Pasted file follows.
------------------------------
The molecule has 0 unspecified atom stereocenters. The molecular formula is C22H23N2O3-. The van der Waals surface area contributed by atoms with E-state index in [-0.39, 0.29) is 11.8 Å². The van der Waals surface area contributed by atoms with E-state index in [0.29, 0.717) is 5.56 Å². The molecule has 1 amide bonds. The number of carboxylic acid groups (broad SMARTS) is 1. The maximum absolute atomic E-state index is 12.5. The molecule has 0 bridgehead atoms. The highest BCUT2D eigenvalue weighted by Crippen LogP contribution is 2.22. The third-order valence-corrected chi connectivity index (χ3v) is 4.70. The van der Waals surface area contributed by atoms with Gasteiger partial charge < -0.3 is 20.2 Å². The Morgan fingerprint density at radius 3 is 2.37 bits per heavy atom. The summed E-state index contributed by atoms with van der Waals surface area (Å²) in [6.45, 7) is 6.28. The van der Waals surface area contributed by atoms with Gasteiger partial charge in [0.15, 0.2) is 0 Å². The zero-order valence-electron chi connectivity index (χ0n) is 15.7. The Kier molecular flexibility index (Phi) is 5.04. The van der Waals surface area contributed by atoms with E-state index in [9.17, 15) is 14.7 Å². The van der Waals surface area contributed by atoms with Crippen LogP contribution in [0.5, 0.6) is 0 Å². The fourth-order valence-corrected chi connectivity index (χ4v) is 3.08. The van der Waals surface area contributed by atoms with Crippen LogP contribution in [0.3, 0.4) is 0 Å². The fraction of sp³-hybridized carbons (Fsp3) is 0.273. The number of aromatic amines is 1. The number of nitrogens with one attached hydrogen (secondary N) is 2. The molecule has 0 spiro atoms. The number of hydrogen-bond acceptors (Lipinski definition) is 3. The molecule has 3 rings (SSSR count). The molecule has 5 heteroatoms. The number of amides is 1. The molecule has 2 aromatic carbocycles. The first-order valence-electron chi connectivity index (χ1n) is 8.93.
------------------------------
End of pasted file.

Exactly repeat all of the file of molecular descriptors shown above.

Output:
The molecule has 0 unspecified atom stereocenters. The molecular formula is C22H23N2O3-. The van der Waals surface area contributed by atoms with E-state index in [-0.39, 0.29) is 11.8 Å². The van der Waals surface area contributed by atoms with E-state index in [0.29, 0.717) is 5.56 Å². The molecule has 1 amide bonds. The number of carboxylic acid groups (broad SMARTS) is 1. The maximum absolute atomic E-state index is 12.5. The molecule has 0 bridgehead atoms. The highest BCUT2D eigenvalue weighted by Crippen LogP contribution is 2.22. The third-order valence-corrected chi connectivity index (χ3v) is 4.70. The van der Waals surface area contributed by atoms with Gasteiger partial charge < -0.3 is 20.2 Å². The Morgan fingerprint density at radius 3 is 2.37 bits per heavy atom. The summed E-state index contributed by atoms with van der Waals surface area (Å²) in [6.45, 7) is 6.28. The van der Waals surface area contributed by atoms with Gasteiger partial charge in [0.15, 0.2) is 0 Å². The zero-order valence-electron chi connectivity index (χ0n) is 15.7. The Kier molecular flexibility index (Phi) is 5.04. The van der Waals surface area contributed by atoms with E-state index in [9.17, 15) is 14.7 Å². The van der Waals surface area contributed by atoms with Crippen LogP contribution in [0.5, 0.6) is 0 Å². The fourth-order valence-corrected chi connectivity index (χ4v) is 3.08. The van der Waals surface area contributed by atoms with Crippen LogP contribution in [0.3, 0.4) is 0 Å². The fraction of sp³-hybridized carbons (Fsp3) is 0.273. The number of aromatic amines is 1. The number of nitrogens with one attached hydrogen (secondary N) is 2. The molecule has 0 spiro atoms. The number of hydrogen-bond acceptors (Lipinski definition) is 3. The molecule has 3 rings (SSSR count). The molecule has 5 heteroatoms. The number of amides is 1. The molecule has 2 aromatic carbocycles. The first-order valence-electron chi connectivity index (χ1n) is 8.93.